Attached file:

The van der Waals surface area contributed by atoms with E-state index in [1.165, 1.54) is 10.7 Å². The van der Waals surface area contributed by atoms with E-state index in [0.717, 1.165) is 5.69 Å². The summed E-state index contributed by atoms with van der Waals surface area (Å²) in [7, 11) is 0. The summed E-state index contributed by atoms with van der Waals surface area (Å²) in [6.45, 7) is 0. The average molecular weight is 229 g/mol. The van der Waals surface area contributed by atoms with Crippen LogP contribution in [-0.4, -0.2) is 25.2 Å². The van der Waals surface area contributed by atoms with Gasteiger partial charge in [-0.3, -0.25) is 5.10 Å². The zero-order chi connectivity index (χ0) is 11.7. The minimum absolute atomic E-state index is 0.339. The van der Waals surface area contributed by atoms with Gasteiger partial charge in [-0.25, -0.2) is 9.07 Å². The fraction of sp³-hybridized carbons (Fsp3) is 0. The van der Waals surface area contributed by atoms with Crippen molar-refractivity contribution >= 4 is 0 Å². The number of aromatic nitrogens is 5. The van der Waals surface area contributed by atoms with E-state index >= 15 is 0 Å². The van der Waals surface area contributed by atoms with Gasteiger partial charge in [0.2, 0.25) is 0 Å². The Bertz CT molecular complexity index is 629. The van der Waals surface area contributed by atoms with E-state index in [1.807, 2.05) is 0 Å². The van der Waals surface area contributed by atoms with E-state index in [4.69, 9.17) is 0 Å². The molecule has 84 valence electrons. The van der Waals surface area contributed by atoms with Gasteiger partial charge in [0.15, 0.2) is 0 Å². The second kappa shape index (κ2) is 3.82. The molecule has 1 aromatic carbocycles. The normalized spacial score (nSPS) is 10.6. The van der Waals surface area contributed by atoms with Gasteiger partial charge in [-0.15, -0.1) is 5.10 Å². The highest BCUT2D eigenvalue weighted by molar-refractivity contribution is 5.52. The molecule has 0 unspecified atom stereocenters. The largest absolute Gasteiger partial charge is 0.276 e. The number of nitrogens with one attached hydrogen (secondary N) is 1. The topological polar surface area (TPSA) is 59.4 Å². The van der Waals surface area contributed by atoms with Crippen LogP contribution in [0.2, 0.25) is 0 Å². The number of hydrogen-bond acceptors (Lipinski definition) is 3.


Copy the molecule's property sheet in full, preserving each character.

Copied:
The van der Waals surface area contributed by atoms with E-state index in [1.165, 1.54) is 10.7 Å². The van der Waals surface area contributed by atoms with E-state index in [0.717, 1.165) is 5.69 Å². The summed E-state index contributed by atoms with van der Waals surface area (Å²) in [7, 11) is 0. The summed E-state index contributed by atoms with van der Waals surface area (Å²) in [6.45, 7) is 0. The average molecular weight is 229 g/mol. The van der Waals surface area contributed by atoms with Crippen LogP contribution in [-0.4, -0.2) is 25.2 Å². The van der Waals surface area contributed by atoms with Gasteiger partial charge in [-0.3, -0.25) is 5.10 Å². The zero-order chi connectivity index (χ0) is 11.7. The minimum absolute atomic E-state index is 0.339. The van der Waals surface area contributed by atoms with Gasteiger partial charge in [-0.25, -0.2) is 9.07 Å². The fraction of sp³-hybridized carbons (Fsp3) is 0. The van der Waals surface area contributed by atoms with Crippen molar-refractivity contribution >= 4 is 0 Å². The number of aromatic nitrogens is 5. The van der Waals surface area contributed by atoms with E-state index >= 15 is 0 Å². The van der Waals surface area contributed by atoms with Gasteiger partial charge in [0.2, 0.25) is 0 Å². The Bertz CT molecular complexity index is 629. The van der Waals surface area contributed by atoms with E-state index in [1.807, 2.05) is 0 Å². The van der Waals surface area contributed by atoms with E-state index in [4.69, 9.17) is 0 Å². The molecule has 84 valence electrons. The van der Waals surface area contributed by atoms with Gasteiger partial charge in [0.15, 0.2) is 0 Å². The second kappa shape index (κ2) is 3.82. The molecule has 1 aromatic carbocycles. The normalized spacial score (nSPS) is 10.6. The van der Waals surface area contributed by atoms with Gasteiger partial charge in [-0.15, -0.1) is 5.10 Å². The highest BCUT2D eigenvalue weighted by molar-refractivity contribution is 5.52. The molecule has 0 unspecified atom stereocenters. The largest absolute Gasteiger partial charge is 0.276 e. The number of nitrogens with one attached hydrogen (secondary N) is 1. The topological polar surface area (TPSA) is 59.4 Å². The van der Waals surface area contributed by atoms with Crippen LogP contribution in [0.2, 0.25) is 0 Å². The number of hydrogen-bond acceptors (Lipinski definition) is 3.